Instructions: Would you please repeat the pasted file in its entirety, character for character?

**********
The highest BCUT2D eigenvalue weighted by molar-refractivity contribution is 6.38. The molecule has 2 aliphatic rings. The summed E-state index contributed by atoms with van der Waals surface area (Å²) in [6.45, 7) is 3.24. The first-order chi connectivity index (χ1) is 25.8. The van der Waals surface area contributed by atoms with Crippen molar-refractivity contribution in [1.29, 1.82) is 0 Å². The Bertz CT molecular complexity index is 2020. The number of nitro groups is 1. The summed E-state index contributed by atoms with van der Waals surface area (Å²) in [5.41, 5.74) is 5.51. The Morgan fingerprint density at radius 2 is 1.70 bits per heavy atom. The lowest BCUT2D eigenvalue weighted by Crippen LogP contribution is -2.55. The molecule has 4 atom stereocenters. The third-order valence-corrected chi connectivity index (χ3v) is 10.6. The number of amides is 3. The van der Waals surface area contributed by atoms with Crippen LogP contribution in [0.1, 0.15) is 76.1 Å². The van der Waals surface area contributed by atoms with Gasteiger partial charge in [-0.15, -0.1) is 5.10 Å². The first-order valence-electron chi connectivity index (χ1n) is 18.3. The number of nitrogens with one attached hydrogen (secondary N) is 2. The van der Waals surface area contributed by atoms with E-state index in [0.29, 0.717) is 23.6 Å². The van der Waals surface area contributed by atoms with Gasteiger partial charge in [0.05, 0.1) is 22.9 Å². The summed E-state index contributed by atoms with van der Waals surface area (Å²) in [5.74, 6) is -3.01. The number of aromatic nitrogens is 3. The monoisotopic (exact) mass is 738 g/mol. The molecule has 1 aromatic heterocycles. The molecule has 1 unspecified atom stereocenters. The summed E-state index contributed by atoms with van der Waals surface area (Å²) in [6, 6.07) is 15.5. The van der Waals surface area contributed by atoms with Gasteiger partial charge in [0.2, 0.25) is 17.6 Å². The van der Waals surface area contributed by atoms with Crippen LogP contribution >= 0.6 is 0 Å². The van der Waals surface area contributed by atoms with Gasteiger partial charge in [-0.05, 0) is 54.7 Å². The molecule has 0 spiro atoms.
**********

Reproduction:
The highest BCUT2D eigenvalue weighted by molar-refractivity contribution is 6.38. The molecule has 2 aliphatic rings. The summed E-state index contributed by atoms with van der Waals surface area (Å²) in [6.45, 7) is 3.24. The first-order chi connectivity index (χ1) is 25.8. The van der Waals surface area contributed by atoms with Crippen molar-refractivity contribution in [1.29, 1.82) is 0 Å². The Bertz CT molecular complexity index is 2020. The number of nitro groups is 1. The summed E-state index contributed by atoms with van der Waals surface area (Å²) in [5.41, 5.74) is 5.51. The Morgan fingerprint density at radius 2 is 1.70 bits per heavy atom. The lowest BCUT2D eigenvalue weighted by Crippen LogP contribution is -2.55. The molecule has 4 atom stereocenters. The third-order valence-corrected chi connectivity index (χ3v) is 10.6. The number of amides is 3. The van der Waals surface area contributed by atoms with Crippen LogP contribution in [0.1, 0.15) is 76.1 Å². The van der Waals surface area contributed by atoms with Gasteiger partial charge in [-0.15, -0.1) is 5.10 Å². The first-order valence-electron chi connectivity index (χ1n) is 18.3. The number of nitrogens with one attached hydrogen (secondary N) is 2. The van der Waals surface area contributed by atoms with E-state index in [0.29, 0.717) is 23.6 Å². The van der Waals surface area contributed by atoms with Gasteiger partial charge in [0.05, 0.1) is 22.9 Å². The summed E-state index contributed by atoms with van der Waals surface area (Å²) in [5.74, 6) is -3.01. The number of aromatic nitrogens is 3. The monoisotopic (exact) mass is 738 g/mol. The molecule has 1 aromatic heterocycles. The molecule has 1 unspecified atom stereocenters. The summed E-state index contributed by atoms with van der Waals surface area (Å²) in [6, 6.07) is 15.5. The van der Waals surface area contributed by atoms with Gasteiger partial charge in [0.2, 0.25) is 17.6 Å². The van der Waals surface area contributed by atoms with Crippen LogP contribution >= 0.6 is 0 Å². The van der Waals surface area contributed by atoms with Gasteiger partial charge in [-0.05, 0) is 54.7 Å². The molecule has 0 spiro atoms.